Leveraging the Power of Colleague Engagement

Whether you work for a small business or a Fortune 500 corporation, your company is likely to leverage feedback from employees in order to grow and succeed. When launching new products, good companies engage their employees early in the development and work hard at communicating the rollout to all its employees. If an employee has a good idea for improving customer service, an effective business will listen and act. When a company wants to enhance employee retention, it relies on employee feedback and takes steps to make the business an even better place to work. While this concept of engaging employees has become standard procedure across many business lines of today’s successful companies, its value is still overlooked in an area where it can be just as useful and beneficial – corporate giving.

Recent employee surveys relating to corporate giving and building recognition programs for employees’ philanthropic efforts have confirmed for Citizens Financial Group that engaging colleagues in corporate giving efforts delivers tremendous benefits to the company and its colleagues. Those benefits include contributing to a loyal and happy work force, recognizing the role of colleagues in CFG’s donation of 1% of pre-tax earnings each year to charities, and ensuring colleague participation in the direction of corporate-giving dollars.

Citizens was pleasantly surprised at the high participation rate of colleagues who responded to a recent online survey on volunteer efforts. While 40% participation in online surveys is the national average, more than 75% of CFG colleagues responded to the company’s survey on volunteerism, reinforcing the notion that employees want to be heard on corporate-giving matters. Respondents reported volunteering more than 335,000 hours in 2006, a number that is equivalent to donating more than $6 million based on the hourly wage for volunteering by the Independent Sector. Tracking volunteer hours not only helps quantify your company’s total giving, it also helps value employees’ individual efforts.

Another 2007 survey asked each CFG employee to take a minute and mark his or her primary area of giving interest – youth, arts and culture, environment, social services, and education. More than 10,000 colleagues responded and an overwhelming 60% said their first choice for directing CFG’s corporate dollars is the area of youth support. Surveying employees is a good first step toward achieving colleague engagement in corporate giving.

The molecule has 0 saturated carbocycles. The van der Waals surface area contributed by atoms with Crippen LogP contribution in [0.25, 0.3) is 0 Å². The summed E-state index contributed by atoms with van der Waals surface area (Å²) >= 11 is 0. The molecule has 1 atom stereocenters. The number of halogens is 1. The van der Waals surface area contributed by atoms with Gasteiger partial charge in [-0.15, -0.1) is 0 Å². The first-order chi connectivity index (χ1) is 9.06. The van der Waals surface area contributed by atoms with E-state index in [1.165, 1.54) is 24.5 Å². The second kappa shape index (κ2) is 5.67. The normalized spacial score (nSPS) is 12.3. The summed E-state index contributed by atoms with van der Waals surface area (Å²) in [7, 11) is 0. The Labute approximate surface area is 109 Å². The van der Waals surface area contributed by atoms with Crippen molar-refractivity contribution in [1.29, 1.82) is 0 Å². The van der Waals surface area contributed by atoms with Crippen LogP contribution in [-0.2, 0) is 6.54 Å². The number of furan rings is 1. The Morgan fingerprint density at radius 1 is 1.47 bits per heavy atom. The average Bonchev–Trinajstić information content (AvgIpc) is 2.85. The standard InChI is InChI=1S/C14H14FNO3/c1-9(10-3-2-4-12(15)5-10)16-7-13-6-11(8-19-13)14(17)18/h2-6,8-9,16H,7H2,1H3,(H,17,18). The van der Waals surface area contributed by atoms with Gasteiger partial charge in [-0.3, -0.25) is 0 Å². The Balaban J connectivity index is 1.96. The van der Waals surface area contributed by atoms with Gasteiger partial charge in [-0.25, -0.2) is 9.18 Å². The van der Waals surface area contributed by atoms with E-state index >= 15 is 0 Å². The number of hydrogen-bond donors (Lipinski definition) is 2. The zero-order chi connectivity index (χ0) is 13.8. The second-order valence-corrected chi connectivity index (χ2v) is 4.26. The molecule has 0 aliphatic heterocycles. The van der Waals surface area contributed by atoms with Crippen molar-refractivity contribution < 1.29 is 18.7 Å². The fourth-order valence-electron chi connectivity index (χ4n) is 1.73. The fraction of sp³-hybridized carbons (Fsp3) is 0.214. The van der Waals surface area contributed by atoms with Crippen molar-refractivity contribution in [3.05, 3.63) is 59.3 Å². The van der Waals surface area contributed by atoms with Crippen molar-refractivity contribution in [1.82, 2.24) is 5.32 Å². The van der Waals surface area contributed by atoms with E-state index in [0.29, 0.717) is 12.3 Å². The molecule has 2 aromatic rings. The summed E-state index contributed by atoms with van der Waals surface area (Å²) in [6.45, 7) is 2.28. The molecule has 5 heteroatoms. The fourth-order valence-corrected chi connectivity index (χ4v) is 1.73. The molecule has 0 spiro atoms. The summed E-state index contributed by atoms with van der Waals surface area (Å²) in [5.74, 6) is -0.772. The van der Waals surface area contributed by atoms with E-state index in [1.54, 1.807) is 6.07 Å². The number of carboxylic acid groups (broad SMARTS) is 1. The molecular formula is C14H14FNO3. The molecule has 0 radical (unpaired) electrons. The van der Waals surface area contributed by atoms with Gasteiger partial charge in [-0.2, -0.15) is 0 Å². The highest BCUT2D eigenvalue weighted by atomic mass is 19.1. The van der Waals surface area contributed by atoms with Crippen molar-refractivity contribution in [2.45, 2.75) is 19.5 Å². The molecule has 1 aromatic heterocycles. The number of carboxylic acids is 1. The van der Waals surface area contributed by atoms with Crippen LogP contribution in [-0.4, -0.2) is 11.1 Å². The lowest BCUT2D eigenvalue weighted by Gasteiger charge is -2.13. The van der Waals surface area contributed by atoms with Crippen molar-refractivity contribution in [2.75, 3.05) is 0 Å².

Understanding the results and taking action must follow to be fully successful. When CFG heard about the great importance its colleagues placed on supporting local youth, it communicated to colleagues that it now directs 20% of its annual giving to youth programming and will increase funding in this area throughout 2008. To further support volunteerism efforts, CFG enhanced its “Colleagues in Action” volunteer program and presented employees annually with Be Inspired Awards when they perform exemplary service to the community. In addition to this recognition, CFG provides $2,500 to the non-profits of each Be Inspired Award winner’s choosing.

These are just a couple of examples. Each work force is different and each of the communities where we do business is different. It makes good sense to use your colleagues’ feedback to better meet the needs of your communities and the interests of your colleagues. 

A deep commitment to giving back to the community can profoundly enhance your company’s brand. We’ve found this to be true at Citizens, where we have grown from being ranked as one of the top 10 banks in Rhode Island in the late 1980s to one of the 10 largest commercial bank holding companies in the United States today, constantly entering new communities, states and regions along the way. Critical to our success has been our ability to meet the specialized needs of the local communities where we do business and expand charitable giving with our growth.

Basing corporate giving on a percentage of profits each year instead of annually budgeting an arbitrary amount for charity has allowed us to increase philanthropic dollars by 500% in the last six years. Employee engagement in corporate-giving efforts continues to be invaluable. 

Your colleagues’ engagement in corporate giving will deliver similar results for your company. The strengths of our businesses are tied directly to the successes of the communities we serve. Employees are often our eyes and ears for identifying a need in the community.

When a local youth center needs renovation in order to continue operation, a local bank teller may be the first to hear about the opportunity to support the capital campaign. If Habitat for Humanity is building a home in a neighborhood, a regional manager has the resources and the drive to organize a team of volunteers. If a homeless shelter needs assistance with paying this winter’s heating bills, a local branch manager will be empowered to act and help identify a solution. CFG owes many of these everyday acts, which benefit all of us, to the power of colleague engagement.

This article was written by Blake Jordan who is senior vice president and director of corporate giving at Citizens Financial Group, Inc. This piece is currently featured in PR News 2008 Guide to Best Practices in Corporate Social Responsibilty, Volume 2. To order a copy or get more information, please visit http://www.prnewsonline.com/store/9.html